Nevertheless, people routinely use ideas of ‘tolerance’ and ‘free-speech’ to facilitate the normalisation of intolerant views. It just so happens, now, it’s reached the realm of UK theatre. Moreover, it’s something that the wider society has been seeing a lot more of recently; we’re at the beginning of a war against so-called ‘cancel culture’.

Earlier this month, for example, Education Secretary Gavin Williamson announced that he would be creating the role of a ‘Free-Speech Champion’, who would be tasked with “strengthening free speech…at universities”. According to Williamson, ‘cancel culture’ has grown to such an egregious size that these drastic steps were necessary to maintain “academic freedom” … so as to allow intolerant views to still be heard.

Just look at the dog-whistle of an example Williamson gave to justify this new role. He cited the case of Felix Ngole, a student who was expelled from the University of Sheffield in 2016 due to claiming that “God hates homosexuality”, and describing gay sex as a “wicked act”. In his policy paper, Williamson said cases like Ngole’s illustrates that “the rise of intolerance and ‘cancel culture’… directly affects individuals and their livelihoods.”

Again, to clarify: the government is appointing a ‘Free-Speech Champion’ in order to ensure that intolerant views are tolerated on university campuses.

Keep in mind, of course, that this cloying attempt at populist grand-standing comes a few weeks after Williamson was voted the most unpopular Cabinet minister by Tories by over 30 points. Equally, in a review of over 10,000 speaking events held at UK universities, it was discovered that only six had ever been ‘cancelled’: four lacked the required paperwork, one was a fraudster recruiting for a pyramid scheme, and the last was Jeremy Corbyn, whose rally was moved to a larger venue off-campus. It’s almost as if the pervasive issue of ‘cancel culture’ doesn’t actually exist, and this is all just bottom-feeding politicking…!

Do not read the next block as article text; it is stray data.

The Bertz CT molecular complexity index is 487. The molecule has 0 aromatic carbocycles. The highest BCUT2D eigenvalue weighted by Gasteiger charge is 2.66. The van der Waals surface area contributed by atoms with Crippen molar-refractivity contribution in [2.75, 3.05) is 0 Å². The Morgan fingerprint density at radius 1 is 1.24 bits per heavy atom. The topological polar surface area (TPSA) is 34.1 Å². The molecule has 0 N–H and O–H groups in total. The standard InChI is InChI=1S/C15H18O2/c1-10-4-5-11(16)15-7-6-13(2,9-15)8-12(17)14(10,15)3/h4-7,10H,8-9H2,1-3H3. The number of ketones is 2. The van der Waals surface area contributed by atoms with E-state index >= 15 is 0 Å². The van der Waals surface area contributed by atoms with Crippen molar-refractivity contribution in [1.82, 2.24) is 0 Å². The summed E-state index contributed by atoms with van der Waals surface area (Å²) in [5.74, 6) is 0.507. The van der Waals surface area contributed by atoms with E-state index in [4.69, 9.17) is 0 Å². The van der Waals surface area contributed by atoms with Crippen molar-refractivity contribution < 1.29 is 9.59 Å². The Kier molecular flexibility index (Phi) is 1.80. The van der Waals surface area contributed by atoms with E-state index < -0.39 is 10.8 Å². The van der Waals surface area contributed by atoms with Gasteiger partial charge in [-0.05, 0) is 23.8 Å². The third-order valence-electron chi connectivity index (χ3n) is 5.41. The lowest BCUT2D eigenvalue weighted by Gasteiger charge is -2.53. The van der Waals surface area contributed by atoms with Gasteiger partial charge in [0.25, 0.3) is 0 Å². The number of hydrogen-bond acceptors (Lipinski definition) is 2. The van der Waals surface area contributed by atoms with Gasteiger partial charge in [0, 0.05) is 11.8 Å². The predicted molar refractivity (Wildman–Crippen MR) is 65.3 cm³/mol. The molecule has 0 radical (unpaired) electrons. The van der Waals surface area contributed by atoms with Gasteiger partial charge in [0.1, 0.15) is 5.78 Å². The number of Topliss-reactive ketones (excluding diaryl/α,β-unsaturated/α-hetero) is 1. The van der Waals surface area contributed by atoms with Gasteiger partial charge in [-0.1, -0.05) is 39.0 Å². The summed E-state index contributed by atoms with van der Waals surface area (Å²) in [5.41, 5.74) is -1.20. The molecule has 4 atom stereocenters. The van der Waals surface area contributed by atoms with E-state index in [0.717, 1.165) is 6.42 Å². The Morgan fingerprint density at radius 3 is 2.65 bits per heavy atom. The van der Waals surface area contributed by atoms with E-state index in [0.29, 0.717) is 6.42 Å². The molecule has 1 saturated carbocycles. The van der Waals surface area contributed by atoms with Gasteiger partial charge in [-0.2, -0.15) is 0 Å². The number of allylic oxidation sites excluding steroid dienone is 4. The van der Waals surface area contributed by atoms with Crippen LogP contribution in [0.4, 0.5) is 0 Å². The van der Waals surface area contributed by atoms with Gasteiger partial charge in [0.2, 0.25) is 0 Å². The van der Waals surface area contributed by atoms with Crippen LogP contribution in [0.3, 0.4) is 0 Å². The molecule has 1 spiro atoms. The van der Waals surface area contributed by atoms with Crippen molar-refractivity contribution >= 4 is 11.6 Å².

Above all else, the issue here isn’t that theatres like the Curve may lose cases like these; it’s that these cases move the goalposts, normalising the idea of tolerating intolerance. Despite ostensibly ‘losing’ their case, Omooba and Christian Concern have made it so their plight “against [the] LGBT ideology” has been a high-profile event; it’s brought attention to their ‘free-speech’ movement. Backdropped by the Government’s ‘war on cancel culture’, it’s likely cases like these will become far more common occurrences. Soon, tolerating intolerance will become the de-facto norm in the theatre industry, much to the chagrin of marginalised communities everywhere.

Of course, there is perhaps one silver lining. As Aleks Sierz explains, the explosion of theatrical creativity in the UK in the 90s was a direct response to the philistine 80s Tory government. In this regard, maybe the next Sarah Kane is watching all this go down and is thinking to themselves “fuck it, it’s time to start writing”. Fingers crossed their show won’t accidentally cast a homophobe, though.